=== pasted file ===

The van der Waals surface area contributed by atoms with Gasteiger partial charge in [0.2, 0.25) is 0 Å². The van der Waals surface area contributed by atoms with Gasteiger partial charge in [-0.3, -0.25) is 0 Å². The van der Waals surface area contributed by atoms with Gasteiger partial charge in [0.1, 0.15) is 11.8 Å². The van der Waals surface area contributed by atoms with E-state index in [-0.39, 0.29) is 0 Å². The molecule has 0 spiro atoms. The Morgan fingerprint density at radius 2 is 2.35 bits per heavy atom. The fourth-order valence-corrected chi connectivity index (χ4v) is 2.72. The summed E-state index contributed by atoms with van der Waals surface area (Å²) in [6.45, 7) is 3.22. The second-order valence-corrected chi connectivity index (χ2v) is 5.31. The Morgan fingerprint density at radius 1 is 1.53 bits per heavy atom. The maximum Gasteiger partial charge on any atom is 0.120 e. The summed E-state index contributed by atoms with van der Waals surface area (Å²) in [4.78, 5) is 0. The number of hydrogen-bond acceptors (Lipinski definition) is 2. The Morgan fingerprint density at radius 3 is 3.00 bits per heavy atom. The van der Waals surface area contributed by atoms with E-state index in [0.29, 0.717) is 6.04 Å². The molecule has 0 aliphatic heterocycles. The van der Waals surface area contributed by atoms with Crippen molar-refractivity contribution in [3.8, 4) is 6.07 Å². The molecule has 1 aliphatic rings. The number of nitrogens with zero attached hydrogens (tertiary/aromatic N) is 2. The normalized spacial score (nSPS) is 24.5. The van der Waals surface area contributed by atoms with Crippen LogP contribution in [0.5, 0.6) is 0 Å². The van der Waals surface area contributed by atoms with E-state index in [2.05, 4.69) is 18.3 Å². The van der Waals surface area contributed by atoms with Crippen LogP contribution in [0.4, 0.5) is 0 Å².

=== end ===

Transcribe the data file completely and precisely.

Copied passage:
The van der Waals surface area contributed by atoms with Gasteiger partial charge in [0.2, 0.25) is 0 Å². The van der Waals surface area contributed by atoms with Gasteiger partial charge in [-0.3, -0.25) is 0 Å². The van der Waals surface area contributed by atoms with Gasteiger partial charge in [0.1, 0.15) is 11.8 Å². The van der Waals surface area contributed by atoms with E-state index in [-0.39, 0.29) is 0 Å². The molecule has 0 spiro atoms. The Morgan fingerprint density at radius 2 is 2.35 bits per heavy atom. The fourth-order valence-corrected chi connectivity index (χ4v) is 2.72. The summed E-state index contributed by atoms with van der Waals surface area (Å²) in [6.45, 7) is 3.22. The second-order valence-corrected chi connectivity index (χ2v) is 5.31. The Morgan fingerprint density at radius 1 is 1.53 bits per heavy atom. The maximum Gasteiger partial charge on any atom is 0.120 e. The summed E-state index contributed by atoms with van der Waals surface area (Å²) in [4.78, 5) is 0. The number of hydrogen-bond acceptors (Lipinski definition) is 2. The Morgan fingerprint density at radius 3 is 3.00 bits per heavy atom. The van der Waals surface area contributed by atoms with E-state index in [0.29, 0.717) is 6.04 Å². The molecule has 0 aliphatic heterocycles. The van der Waals surface area contributed by atoms with Crippen molar-refractivity contribution in [3.8, 4) is 6.07 Å². The molecule has 1 aliphatic rings. The number of nitrogens with zero attached hydrogens (tertiary/aromatic N) is 2. The normalized spacial score (nSPS) is 24.5. The van der Waals surface area contributed by atoms with Crippen LogP contribution in [0.5, 0.6) is 0 Å². The van der Waals surface area contributed by atoms with E-state index in [2.05, 4.69) is 18.3 Å². The van der Waals surface area contributed by atoms with Crippen LogP contribution in [0.4, 0.5) is 0 Å².